Democrats bolster Dennis Pyle, slug Derek Schmidt in Kansas gubernatorial race
A Democratic group hit the airwaves with radio ads promoting Sen. Dennis Pyle running as an independent in the gubernatorial race, a move designed to siphon off support from Attorney General Derek Schmidt, the Republican nominee.
Pyle’s campaign began running radio ads in October, but its efforts have now been bolstered by American Center, a Washington-based group, which began running 47 ads on several Kansas radio stations this week. , documents filed with the Federal Communications Commission show.
FCC filings show the group shares the same address as multinational law firm Perkins Coie, which regularly represents National Democrats, and shares an address with a host of other left-leaning political and lobbying groups.
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Representatives for the American Center did not immediately respond to a message left with a number listed on the group’s website.
The group also sent text messages and letters supporting Pyle as a “true conservative” and called Schmidt’s record on immigration issues “soft” and “like a liberal, not a Kansas conservative.”
Outside observers had long expected Democrats or allied groups to spend in support of Pyle in an effort to encourage conservative voters to support him over Schmidt, a bid to help Democratic Gov. Laura Kelly. Pyle was coy last week when asked if his campaign would do any media buys.
“I’m pretty excited about the things I’m hearing right now,” Pyle said. “There’s a lot going on with us on social media and there and the reports I’m hearing on the pitch are good.”
Dennis Pyle could be a deciding factor in the tight race for Kansas governor
On Monday, Pyle said he raised $54,605 between the end of July and mid-October, giving him more than $90,000 available, though he only spent $26,156, mostly on ads. on the radio. It’s a fraction of the funds raised by Schmidt and Kelly.
Despite declaring Schmidt and Kelly to be too liberal, Pyle’s campaign failed to gain traction – but even if he draws a low percentage of votes from Schmidt, it could still be enough to affect the slim race as a razor.
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Schmidt’s campaign has long sought to paint Pyle as a long-running candidate running to feed his own ego, arguing that a vote for the Hiawatha state senator equals a vote for Kelly.
Shannon Pahls, executive director of the Kansas Republican Party, said Democrats “should be ashamed of themselves” and “Kansas will not be fooled.”
“National Democrats are desperately interfering and misleading Kansas voters,” Pahls said in a statement. “They know Laura Kelly is losing ground, so they brought in Hillary Clinton’s law firm to fund a last-minute effort to lie to Kansans.”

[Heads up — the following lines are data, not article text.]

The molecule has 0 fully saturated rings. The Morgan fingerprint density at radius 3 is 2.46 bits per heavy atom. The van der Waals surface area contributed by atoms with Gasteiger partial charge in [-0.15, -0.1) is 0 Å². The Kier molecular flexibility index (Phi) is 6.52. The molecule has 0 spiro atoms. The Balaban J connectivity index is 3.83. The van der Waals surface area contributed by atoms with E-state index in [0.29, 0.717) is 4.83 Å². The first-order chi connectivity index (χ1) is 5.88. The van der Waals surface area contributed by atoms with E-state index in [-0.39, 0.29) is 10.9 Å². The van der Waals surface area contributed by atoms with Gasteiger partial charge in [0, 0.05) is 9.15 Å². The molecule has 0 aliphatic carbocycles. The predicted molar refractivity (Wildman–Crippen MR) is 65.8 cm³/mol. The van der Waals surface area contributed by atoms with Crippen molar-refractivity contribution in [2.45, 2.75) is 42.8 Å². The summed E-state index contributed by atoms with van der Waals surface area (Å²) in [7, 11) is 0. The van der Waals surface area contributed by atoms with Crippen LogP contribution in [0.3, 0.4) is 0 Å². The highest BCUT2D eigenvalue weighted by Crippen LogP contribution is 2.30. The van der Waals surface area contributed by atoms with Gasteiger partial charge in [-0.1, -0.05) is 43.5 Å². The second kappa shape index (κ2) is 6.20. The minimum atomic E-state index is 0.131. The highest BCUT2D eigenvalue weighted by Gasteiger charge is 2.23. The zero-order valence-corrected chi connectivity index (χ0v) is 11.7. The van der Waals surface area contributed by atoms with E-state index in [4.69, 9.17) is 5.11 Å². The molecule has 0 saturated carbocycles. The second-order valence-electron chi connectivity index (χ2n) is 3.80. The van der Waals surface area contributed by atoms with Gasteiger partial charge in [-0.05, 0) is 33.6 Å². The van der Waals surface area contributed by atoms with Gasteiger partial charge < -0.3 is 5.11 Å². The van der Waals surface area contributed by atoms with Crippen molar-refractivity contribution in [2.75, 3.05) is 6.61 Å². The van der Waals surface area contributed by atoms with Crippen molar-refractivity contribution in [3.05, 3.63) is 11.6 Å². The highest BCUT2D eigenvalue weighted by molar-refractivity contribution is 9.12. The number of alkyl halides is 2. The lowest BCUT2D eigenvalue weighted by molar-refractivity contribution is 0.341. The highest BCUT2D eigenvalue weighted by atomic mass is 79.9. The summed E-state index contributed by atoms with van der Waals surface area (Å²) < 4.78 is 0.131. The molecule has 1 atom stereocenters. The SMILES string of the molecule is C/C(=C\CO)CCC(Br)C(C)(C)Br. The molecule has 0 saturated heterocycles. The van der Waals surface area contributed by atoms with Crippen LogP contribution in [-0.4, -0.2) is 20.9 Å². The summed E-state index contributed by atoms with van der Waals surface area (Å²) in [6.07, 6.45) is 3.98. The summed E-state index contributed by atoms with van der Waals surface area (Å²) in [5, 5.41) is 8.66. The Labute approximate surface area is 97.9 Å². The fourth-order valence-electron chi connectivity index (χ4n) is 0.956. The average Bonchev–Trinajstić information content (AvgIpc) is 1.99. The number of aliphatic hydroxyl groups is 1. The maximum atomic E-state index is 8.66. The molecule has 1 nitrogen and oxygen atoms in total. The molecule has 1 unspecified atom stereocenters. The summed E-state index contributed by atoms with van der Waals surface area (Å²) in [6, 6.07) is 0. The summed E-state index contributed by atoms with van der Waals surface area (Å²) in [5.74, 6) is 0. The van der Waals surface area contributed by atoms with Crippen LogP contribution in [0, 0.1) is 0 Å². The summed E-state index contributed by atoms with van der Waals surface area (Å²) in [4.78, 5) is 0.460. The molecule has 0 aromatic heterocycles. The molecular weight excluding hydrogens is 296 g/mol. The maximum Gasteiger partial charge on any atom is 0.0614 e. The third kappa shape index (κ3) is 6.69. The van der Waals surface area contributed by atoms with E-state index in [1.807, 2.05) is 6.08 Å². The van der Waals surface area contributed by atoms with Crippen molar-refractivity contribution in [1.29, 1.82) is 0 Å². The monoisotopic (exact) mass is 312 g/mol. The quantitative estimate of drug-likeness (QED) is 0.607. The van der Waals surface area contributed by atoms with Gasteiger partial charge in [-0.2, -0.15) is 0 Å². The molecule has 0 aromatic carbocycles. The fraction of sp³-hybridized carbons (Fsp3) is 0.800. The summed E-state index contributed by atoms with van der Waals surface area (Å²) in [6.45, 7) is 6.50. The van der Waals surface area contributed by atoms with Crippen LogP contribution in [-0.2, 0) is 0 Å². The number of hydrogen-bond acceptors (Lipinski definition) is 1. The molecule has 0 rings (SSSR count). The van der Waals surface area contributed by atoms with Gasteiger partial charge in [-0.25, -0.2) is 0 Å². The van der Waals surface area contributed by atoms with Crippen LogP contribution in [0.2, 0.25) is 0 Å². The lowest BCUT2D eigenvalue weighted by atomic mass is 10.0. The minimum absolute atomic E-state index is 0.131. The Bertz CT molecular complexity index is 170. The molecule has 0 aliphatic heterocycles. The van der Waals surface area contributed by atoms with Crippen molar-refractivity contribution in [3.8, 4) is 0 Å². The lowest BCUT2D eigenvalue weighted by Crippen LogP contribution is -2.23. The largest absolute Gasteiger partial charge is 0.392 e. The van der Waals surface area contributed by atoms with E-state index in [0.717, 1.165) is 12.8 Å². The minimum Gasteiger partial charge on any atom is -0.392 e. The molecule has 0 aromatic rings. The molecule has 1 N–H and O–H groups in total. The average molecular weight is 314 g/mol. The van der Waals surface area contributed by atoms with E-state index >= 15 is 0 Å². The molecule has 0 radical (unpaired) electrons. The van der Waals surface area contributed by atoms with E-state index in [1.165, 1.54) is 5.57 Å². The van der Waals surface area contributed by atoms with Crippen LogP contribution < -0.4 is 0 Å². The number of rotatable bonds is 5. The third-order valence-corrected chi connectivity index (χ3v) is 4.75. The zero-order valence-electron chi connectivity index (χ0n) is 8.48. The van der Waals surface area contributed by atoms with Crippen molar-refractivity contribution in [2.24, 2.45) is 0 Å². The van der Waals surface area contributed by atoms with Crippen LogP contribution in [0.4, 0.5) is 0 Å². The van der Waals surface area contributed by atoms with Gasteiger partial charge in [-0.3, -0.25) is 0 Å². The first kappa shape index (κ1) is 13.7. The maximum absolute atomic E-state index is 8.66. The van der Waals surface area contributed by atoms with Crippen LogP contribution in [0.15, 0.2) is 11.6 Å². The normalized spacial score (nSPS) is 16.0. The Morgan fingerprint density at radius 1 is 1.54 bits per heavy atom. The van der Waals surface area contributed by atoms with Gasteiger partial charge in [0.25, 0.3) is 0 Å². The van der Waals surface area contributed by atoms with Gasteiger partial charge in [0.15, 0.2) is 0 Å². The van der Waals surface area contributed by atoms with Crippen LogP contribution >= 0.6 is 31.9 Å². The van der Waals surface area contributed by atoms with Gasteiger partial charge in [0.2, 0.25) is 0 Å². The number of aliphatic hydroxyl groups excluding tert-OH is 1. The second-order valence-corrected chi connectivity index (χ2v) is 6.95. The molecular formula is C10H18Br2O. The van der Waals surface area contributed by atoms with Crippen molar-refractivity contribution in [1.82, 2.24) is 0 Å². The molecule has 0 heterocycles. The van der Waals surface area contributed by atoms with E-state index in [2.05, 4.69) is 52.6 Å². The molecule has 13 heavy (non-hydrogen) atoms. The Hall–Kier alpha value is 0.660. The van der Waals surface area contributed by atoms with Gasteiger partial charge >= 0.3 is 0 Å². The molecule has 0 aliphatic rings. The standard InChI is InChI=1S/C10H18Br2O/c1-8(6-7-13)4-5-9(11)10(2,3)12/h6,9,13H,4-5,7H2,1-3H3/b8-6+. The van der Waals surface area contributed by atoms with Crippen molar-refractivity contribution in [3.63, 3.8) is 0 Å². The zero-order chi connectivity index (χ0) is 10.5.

But some have speculated that Schmidt has been trying to shore up support for his conservative base, voters who may be won over by Pyle.
His campaign shared a video last week filmed by former President Donald Trump reiterating his support for Schmidt. He also attacked Kelly over allegations that the Kansas Commerce Department was used to fund drag shows for all ages, although the agency and organizers said that was not true.
“The question is whether what the Schmidt campaign is doing is in response to Pyle or is it an intense grassroots strategy that has been firing on all cylinders in recent days,” said science professor Bob Beatty. politics at Washburn University.
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Derek Schmidt says he’s confident he has Tory support
Speaking to reporters last week, Schmidt said he was not concerned about his staunch supporters heading to the polls, saying “we’ve given them a strong conservative option and I’m confident they will take it.”
“As we go down the home stretch, it’s always important to make sure all of our supporters are fully engaged and show up,” Schmidt said. “We do this in every election and focus on the full spectrum of our support.”
Nationally, Democratic groups supported far-right candidates in the Republican gubernatorial primary races in Maryland and Illinois, as well as a number of U.S. House races, because they thought these people would be easier to defeat in November.
This strategy has also been tried in Kansas. In 2020, a Democratic-aligned group spent millions promoting former Secretary of State Kris Kobach to the Republican US Senate primary. The effort ultimately failed and the race was won by current U.S. Senator Roger Marshall.